May 30, 2018
Every week, the 2018 Kenan Summer Fellows will be sending updates about their research projects.
Henock Asaye is a rising junior from Las Vegas, Nevada, double majoring in Public Policy and Global Health with an interest in health disparities. He is the founder of Oasis Medical Relief, an organization that collects extra medical supplies from American hospitals and pharmaceutical companies and distributes them to low-budget hospitals in Ethiopia. His project will examine the availability of medical supplies and medical professionals in the urban and rural areas of that country. By taking this twofold approach, Henock will be able to see the ethical discrepancies in both doctor-patient treatment and access to supply, and will work with the Ethiopian Ministry of Health to determine how to improve future distribution methods. His faculty mentor is Manoj Mohanan.
John Benhart is a Trinity junior from Pittsburgh studying Computer Science. His project seeks to analyze definitions of community in small to medium-sized towns across the United States, focusing on how citizens in these areas view responsibility to outsiders, including migrants, minorities, and other “foreign” groups. John will spend the summer biking around the U.S., conducting informal interviews with community members in designated towns. He is excited to use the medium of biking to study these issues, as he feels that cycling provides a holistic picture of the geography and heart of an area. His faculty mentor is Suzanne Shanahan.
Kinza Khan is a Trinity sophomore from Pakistan, studying Political Science on the premedical track. For her project, Kinza will attempt to use an education-based intervention model to reduce the symptoms of common metabolic diseases such as hypertension in Pakistan. Her preventive health care program will screen individuals for hypertension, refer patients to an endocrinology unit for free treatment, and conduct “living well” workshops so that those affected may learn how to reduce their symptoms on their own. As a pilot project, her work intends to serve as a small fix in the wide array of issues pertaining to healthcare inequalities in Pakistan, and show that scalability of such a model is possible. Kinza aims to open up a conversation about the ethical responsibility of individuals when faced with morally troubling situations, as well as prove that a preventive medicine model is an effective approach.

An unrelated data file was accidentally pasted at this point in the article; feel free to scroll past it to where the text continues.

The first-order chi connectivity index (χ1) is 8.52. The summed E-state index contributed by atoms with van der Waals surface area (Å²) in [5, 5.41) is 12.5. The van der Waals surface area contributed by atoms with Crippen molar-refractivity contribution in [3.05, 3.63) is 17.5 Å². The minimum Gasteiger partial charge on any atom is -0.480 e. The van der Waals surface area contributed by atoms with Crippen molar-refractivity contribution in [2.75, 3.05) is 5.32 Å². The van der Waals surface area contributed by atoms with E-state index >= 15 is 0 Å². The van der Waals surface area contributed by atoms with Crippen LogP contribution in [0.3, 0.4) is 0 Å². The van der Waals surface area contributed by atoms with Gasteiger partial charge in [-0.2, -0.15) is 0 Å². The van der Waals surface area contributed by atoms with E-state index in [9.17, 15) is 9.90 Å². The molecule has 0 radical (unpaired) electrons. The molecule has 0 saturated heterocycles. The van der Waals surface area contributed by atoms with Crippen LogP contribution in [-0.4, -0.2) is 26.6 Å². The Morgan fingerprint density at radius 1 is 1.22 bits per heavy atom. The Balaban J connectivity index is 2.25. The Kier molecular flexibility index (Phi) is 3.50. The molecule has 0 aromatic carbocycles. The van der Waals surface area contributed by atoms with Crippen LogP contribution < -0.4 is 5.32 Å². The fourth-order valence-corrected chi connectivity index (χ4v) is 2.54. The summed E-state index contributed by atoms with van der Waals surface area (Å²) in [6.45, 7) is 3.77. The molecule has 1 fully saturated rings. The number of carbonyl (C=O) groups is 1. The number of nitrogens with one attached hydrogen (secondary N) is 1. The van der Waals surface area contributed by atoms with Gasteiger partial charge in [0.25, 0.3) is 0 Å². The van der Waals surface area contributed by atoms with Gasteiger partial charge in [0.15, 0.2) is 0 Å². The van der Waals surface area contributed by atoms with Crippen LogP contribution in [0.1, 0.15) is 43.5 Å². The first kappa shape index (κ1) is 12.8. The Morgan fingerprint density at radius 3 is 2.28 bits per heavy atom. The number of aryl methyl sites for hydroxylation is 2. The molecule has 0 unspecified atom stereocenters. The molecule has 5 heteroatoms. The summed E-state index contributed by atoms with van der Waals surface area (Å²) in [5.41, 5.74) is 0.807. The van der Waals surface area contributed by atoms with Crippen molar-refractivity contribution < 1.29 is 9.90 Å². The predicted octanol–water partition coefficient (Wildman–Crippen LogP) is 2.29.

Andrea Kolarova is a Trinity sophomore from Asheville studying environmental sciences and biology. She is studying all species of hummingbirds to determine the variables that put certain species at risk of extinction; her summer project is a continuation of research she conducted throughout last summer and her sophomore year. Andrea’s research will require establishing hummingbirds as either generalist or specialist feeders using detailed reports of observed interactions between specific hummingbird and plant species. She will do meta-analysis of existing data as well as offer her own report. The ultimate aim of her project is to inform conservationists on how to best protect the most vulnerable hummingbird species. Her faculty mentor is Stuart Pimm.
Alizeh Sheikh is a Trinity freshman from Atlanta studying evolutionary anthropology, English, and Spanish. Her project addresses how legal status, specifically in the context of Deferred Action for Childhood Arrivals (DACA), is related to identity formation. She will partner with immigration law firms and nonprofits in Atlanta, Georgia, and Durham, North Carolina, to interview and distribute surveys to young adult clients. Surveys will consist of anxiety and depression diagnostic tests as well as the Objective Measure of Ego Identity Status scale, which analyzes identity formation as it relates to a crisis period in which identity exploration is initiated and an eventual commitment to values, beliefs, and standards is achieved. While past studies of immigrant experiences have focused on cultural differences to explain immigrant maladjustment, Alizeh’s study will explore the psychology of immigrants by elucidating how governmental determination of legal status affects immigrant experience. Her faculty mentor is Robert Thompson.
Nick Turecky is a Trinity rising sophomore from Clayton, North Carolina, intending to study Computer Science. The goal of Nick’s project is to address the ethics of political party loyalty and how it informs people’s values and their perceptions of what is deemed ethical or unethical. He will do research through data collection via surveys and interviews, and also be involved in a film project; both his data and film will be useful for prospective or current service learning students. Nick’s project aims to present ways to find truth and impartiality in politics and to appropriately navigate political conversations, as well as to help people be reflective and introspective about the ethics of personal political bias. His faculty mentor is David Malone.